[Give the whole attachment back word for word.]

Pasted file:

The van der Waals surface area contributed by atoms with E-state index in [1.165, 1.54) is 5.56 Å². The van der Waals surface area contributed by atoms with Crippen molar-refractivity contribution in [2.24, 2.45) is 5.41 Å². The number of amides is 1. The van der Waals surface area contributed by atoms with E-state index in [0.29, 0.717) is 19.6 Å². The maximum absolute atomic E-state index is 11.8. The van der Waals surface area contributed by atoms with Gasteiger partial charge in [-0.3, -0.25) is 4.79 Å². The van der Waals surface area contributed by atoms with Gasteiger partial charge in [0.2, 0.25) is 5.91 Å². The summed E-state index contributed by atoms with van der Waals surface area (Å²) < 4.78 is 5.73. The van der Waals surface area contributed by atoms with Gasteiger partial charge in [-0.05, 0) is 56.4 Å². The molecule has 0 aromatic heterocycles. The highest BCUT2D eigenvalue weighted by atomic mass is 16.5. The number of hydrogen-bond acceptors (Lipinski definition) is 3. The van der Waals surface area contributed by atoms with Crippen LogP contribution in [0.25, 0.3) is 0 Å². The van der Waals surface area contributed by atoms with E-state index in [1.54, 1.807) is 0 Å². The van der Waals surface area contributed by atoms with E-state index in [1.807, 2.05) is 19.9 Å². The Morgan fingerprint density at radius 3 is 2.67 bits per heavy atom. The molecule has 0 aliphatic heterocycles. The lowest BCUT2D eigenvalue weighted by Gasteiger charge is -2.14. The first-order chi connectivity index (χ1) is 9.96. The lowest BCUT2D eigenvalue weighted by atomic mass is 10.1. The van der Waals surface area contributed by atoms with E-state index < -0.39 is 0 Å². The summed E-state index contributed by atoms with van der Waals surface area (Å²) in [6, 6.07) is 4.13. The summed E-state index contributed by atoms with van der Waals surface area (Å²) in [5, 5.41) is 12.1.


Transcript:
The van der Waals surface area contributed by atoms with E-state index in [1.165, 1.54) is 5.56 Å². The van der Waals surface area contributed by atoms with Crippen molar-refractivity contribution in [2.24, 2.45) is 5.41 Å². The number of amides is 1. The van der Waals surface area contributed by atoms with E-state index in [0.29, 0.717) is 19.6 Å². The maximum absolute atomic E-state index is 11.8. The van der Waals surface area contributed by atoms with Gasteiger partial charge in [-0.3, -0.25) is 4.79 Å². The van der Waals surface area contributed by atoms with Gasteiger partial charge in [0.2, 0.25) is 5.91 Å². The summed E-state index contributed by atoms with van der Waals surface area (Å²) < 4.78 is 5.73. The van der Waals surface area contributed by atoms with Gasteiger partial charge in [-0.05, 0) is 56.4 Å². The molecule has 0 aromatic heterocycles. The highest BCUT2D eigenvalue weighted by atomic mass is 16.5. The number of hydrogen-bond acceptors (Lipinski definition) is 3. The van der Waals surface area contributed by atoms with Crippen LogP contribution in [0.25, 0.3) is 0 Å². The van der Waals surface area contributed by atoms with E-state index in [1.54, 1.807) is 0 Å². The van der Waals surface area contributed by atoms with E-state index in [1.807, 2.05) is 19.9 Å². The Morgan fingerprint density at radius 3 is 2.67 bits per heavy atom. The molecule has 0 aliphatic heterocycles. The lowest BCUT2D eigenvalue weighted by Gasteiger charge is -2.14. The first-order chi connectivity index (χ1) is 9.96. The lowest BCUT2D eigenvalue weighted by atomic mass is 10.1. The van der Waals surface area contributed by atoms with E-state index < -0.39 is 0 Å². The summed E-state index contributed by atoms with van der Waals surface area (Å²) in [6, 6.07) is 4.13. The summed E-state index contributed by atoms with van der Waals surface area (Å²) in [5, 5.41) is 12.1.